U.S. authorities were on Sunday investigating the outbreak of violence in Virginia following a rally organised by a group called Unite the Right during which one person was killed and 30 injured.
The violence in the Southern college town of Charlottesville on Saturday was widely condemned, with many politicians and activists on both the left and right criticising US President Donald Trump for waiting too long to address it and when he did so, for suggesting there was fault on “many sides” for the violence.
The White House on Sunday said Trump was condemning all forms of “violence, bigotry and hatred” when he spoke about the violence in Charlottesville, including “white supremacists, KKK, neo-Nazi and all extremist groups,” after he came under fire for not naming those groups specifically.
“The president said very strongly in his statement yesterday that he condemns all forms of violence, bigotry, and hatred, and of course that includes white supremacists, KKK, neo-Nazi, and all extremist groups,” the White House spokesperson said. “He called for national unity and bringing all Americans together.”
Far-left group Antifa, who have turned up to disrupt numerous right-wing, alt-right and far-right rallies since Trump was elected, and rioted in Berkeley university earlier in the year smashing shop windows and setting fires, on Saturday confronted rally participants, which included a number of Swastika-carrying neo-Nazis. Other counter-protesters included groups such as Black Lives Matter.
About 15 people were injured after the rival groups fought pitched battles using fists, rocks and pepper spray. According to the American Civil Liberties Union (ACLU), police had no instructions to intervene when the clashes began. The organisation tweeted: “Clash between protesters and counter protesters. Police says “We’ll not intervene until given command to do so.”
Reuters reported that Virginia police had not yet provided a motive for a man plowing a car into a crowd of the counter-protesters but U.S. attorneys and the Federal Bureau of Investigation have opened a civil rights investigation into the crash, an FBI field office said.
Four people have been arrested, including James Fields, a 20-year-old man from Ohio who is being held in jail on suspicion of crashing the car. The vehicle killed a 32-year-old woman and injured 19 people, five of them critically.
Federal authorities were also looking into a helicopter crash on Saturday that killed two Virginia state policemen aiding efforts to quell the clashes.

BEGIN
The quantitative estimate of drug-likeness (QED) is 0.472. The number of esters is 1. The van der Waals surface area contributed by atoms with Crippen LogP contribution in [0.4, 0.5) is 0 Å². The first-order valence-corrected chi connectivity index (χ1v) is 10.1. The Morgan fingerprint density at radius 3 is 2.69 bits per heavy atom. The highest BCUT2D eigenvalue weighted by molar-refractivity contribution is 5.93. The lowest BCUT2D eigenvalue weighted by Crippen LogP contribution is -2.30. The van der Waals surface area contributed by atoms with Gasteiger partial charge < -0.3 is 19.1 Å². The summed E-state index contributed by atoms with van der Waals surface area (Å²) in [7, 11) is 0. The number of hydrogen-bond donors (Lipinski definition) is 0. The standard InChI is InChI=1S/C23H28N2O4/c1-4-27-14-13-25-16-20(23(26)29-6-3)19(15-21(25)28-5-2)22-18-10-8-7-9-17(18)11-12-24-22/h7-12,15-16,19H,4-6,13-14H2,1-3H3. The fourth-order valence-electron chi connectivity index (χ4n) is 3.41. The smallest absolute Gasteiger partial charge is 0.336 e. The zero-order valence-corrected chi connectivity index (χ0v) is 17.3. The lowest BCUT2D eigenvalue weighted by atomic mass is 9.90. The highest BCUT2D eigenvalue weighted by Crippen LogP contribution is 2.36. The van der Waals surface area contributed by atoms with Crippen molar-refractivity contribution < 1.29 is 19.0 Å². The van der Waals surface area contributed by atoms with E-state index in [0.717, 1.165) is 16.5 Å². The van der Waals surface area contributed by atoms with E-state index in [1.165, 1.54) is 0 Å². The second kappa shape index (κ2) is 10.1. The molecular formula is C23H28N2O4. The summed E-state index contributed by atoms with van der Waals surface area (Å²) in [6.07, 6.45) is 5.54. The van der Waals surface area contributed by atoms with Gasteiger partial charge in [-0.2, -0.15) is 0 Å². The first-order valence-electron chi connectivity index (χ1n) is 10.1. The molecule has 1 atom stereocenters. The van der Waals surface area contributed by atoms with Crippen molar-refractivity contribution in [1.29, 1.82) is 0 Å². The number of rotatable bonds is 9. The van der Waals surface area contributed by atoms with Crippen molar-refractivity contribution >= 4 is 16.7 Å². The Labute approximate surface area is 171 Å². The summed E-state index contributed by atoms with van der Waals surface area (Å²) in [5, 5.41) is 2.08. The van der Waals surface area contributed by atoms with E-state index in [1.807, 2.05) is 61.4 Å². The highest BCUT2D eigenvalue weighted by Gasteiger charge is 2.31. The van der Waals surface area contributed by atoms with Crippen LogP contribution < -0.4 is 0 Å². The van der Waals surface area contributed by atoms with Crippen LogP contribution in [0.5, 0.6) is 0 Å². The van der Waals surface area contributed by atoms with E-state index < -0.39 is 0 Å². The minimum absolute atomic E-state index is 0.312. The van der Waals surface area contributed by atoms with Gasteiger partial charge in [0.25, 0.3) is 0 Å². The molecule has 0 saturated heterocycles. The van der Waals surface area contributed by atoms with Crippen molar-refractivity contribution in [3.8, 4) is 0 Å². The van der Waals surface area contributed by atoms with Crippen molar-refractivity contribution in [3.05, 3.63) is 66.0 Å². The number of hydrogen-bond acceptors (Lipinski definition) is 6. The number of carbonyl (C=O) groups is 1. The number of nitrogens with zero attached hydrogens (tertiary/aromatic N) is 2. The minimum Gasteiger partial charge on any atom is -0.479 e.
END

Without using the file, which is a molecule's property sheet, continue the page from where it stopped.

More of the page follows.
On Sunday morning, Ivanka Trump, the president’s daughter and White House adviser, appealed on Twitter for Americans to “be one country UNITED. #Charlottesville.” She also posted: “There should be no place in society for racism, white supremacy and neo-Nazis.”
U.S. Senator Cory Gardner of Colorado, who chairs the Republican Party’s Senate election effort, called on the president to condemn “white supremacists” and to use the term.
“Calling out people for their acts of evil – let’s do it today – white nationalist, white supremacist,” Gardner said on CNN’s “State of the Union” program on Sunday. “We will not stand for their hate.”
An organiser of Saturday’s “Unite the Right” rally, which was staged to protest the planned removal of Confederate war hero Robert E. Lee’s statue from a park, said supporters of the event would not back down.
“Absolutely we are going to have further demonstrations in Charlottesville because our constitutional rights are being denied,” said Jason Kessler, whom civil rights groups identified as a white nationalist blogger.
The Unite the Right rally stemmed from a long debate in the U.S. South over the Confederate battle flag and other symbols of the rebel side in the Civil War, which was fought over slavery. Moves have been made recently across the south under pressure from progressives and other left-wing factions to remove historical monuments they find offensive.
Trump said on Saturday that there was more than one side to the Charlottesville incidents. “We condemn, in the strongest possible terms, this egregious display of hatred, bigotry and violence on many sides,” he told reporters at his New Jersey golf course.
The Charlottesville violence was the latest clash between the those of on the extreme right and left. At Trump’s January inauguration, black-clad far-left anti-Trump protesters in Washington smashed windows, torched cars and clashed with police, leading to more than 200 arrests.
The Virginia clashes also up the level of internal strife within the US since June when an anti-Trump, Bernie Sanders supporter opened fire on a group of Republican lawmakers just outside Washington as they were practicing for an annual charity baseball game against Democrats.
Representative Steve Scalise was seriously injured after being shot during the incident. Gunman James Hodgkinson, 66, had a history of posting angry messages against Trump. He was shot dead by police at the scene.